Big Green Purse: Shopping power = shopping less?

BlogHer Original Post

Save the world by -- shopping? Such Bush-esque advice makes many an environmentalist raise a weary eyebrow. But Diane MacEachern's new book, Big Green Purse: Use Your Spending Power to Create a Cleaner, Greener World, turns out not quite to be what the cover seems to advertise. In fact, "Big Green Purse" shows how using one's spending power might in fact be exercising the power NOT to give in to marketing ploys and sales pitches.

After all, rampant consumerism's what got us into our current environmental dilemma. Title of the book aside, Diane never loses an opportunity to preach the reduce, reuse, recyle mantra. Of the 7 shopping tips "Big Green Purse" espouses, the first is "Buy less."

So why the rather misleading title? Perhaps it's a lure to entice otherwise blithely oblivious shoppers into picking up the book. Once opened, "Big Green Purse" loses no time getting right into the middle of things, kicking off with a doom and gloom chapter that points out all the problems caused by "regular" consumption, depicting a world full of cancerous chemicals marked with the looming fear of potential ecological collapse. Yikes!

The book does gets cheerier from there, emphasizing that individuals -- especially women -- can make a big difference by spending less, and spending differently. Chapters are divided into different aspects of life, covering everything from healthy food to eco-cleaning to, of course, clothes and purses. For the caffeine lovers, Diane actually dedicated an entire chapter to coffee, tea and cocoa!

"Big Green Purse" actually has much in common with another recently published book, "Healthy Child, Healthy World," (I reviewed it here) -- though the titles make the books sound vastly different. For those who get easily overwhelmed, Big Green Purse might be easier to handle, as Diane's list-making proclivities -- arranging the eco-advice in order of practicality and importance -- make it easier for newbies to prioritize their eco-actions.

While taking in the environmental messages, "Big Green Purse" also urges consumers not to get sucked in by the alarming, pseudo-scientific marketing messages, such as those that erroneously encourage people to buy antibiotic soaps or synthetic "age-defying" creams.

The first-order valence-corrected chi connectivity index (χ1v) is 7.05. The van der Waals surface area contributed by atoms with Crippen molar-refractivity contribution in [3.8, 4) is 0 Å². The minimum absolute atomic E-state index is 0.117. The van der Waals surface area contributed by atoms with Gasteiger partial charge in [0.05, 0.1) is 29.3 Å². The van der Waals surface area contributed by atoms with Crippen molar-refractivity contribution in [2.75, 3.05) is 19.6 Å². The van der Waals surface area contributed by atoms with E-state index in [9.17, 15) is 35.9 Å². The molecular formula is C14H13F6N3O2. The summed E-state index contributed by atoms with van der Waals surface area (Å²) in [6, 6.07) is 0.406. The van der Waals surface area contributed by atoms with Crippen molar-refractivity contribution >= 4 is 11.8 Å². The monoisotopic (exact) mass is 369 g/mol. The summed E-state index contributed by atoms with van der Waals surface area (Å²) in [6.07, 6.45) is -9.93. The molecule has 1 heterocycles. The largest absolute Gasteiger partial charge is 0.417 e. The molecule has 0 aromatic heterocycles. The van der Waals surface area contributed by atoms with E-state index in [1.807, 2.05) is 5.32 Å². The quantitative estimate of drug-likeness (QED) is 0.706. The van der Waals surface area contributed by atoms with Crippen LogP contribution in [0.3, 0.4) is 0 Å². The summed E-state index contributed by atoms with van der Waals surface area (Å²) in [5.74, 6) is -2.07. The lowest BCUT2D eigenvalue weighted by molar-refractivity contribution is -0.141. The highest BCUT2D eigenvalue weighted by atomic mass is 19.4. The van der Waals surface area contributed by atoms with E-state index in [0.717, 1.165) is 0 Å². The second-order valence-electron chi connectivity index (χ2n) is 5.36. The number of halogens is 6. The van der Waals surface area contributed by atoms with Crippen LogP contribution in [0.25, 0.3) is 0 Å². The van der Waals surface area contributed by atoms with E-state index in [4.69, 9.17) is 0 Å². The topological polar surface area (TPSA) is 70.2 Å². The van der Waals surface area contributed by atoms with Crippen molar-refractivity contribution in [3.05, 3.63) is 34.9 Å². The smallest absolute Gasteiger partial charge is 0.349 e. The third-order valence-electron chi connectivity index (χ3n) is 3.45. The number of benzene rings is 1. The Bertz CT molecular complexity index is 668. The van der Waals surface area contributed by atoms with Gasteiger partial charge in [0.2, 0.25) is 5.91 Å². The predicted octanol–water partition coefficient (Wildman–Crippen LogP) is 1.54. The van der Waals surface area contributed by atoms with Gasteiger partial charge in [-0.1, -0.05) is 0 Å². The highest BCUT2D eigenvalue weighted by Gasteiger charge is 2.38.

Of course, even die-hard anti-consumerists still need to buy stuff. Veggies and undies come to mind, for example (though I suppose some might go so far as to grow or sew all of their own). And for these necessary purchases, "Big Green Purse" gives some smart, practical advice for making the greenest purchasing decisions depending on your circumstances.

Perhaps "Big Green Purse" should be renamed "Think before you shop." Okay -- That isn't exactly catchy, but I'm still trying to get my head around the fact that the title seems so incongruous with the content of the book. Already-environmentalists are likely to be turned away by the seeming rah-rah-shop-now message, while the newly eco-curious might be disappointed (and perhaps scared) by the first doom-and-gloom, stop-shopping-so-much chapters.

Is that a pessimistic view? I hope so. Maybe angry environmentalists will pick up the book and be assuaged by the dark green message, and eco-newbies will be scared into their senses....
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BlogHer Contributing Editor Siel also blogs for the Los Angeles Times at Emerald City, and at greenLAgirl.com.

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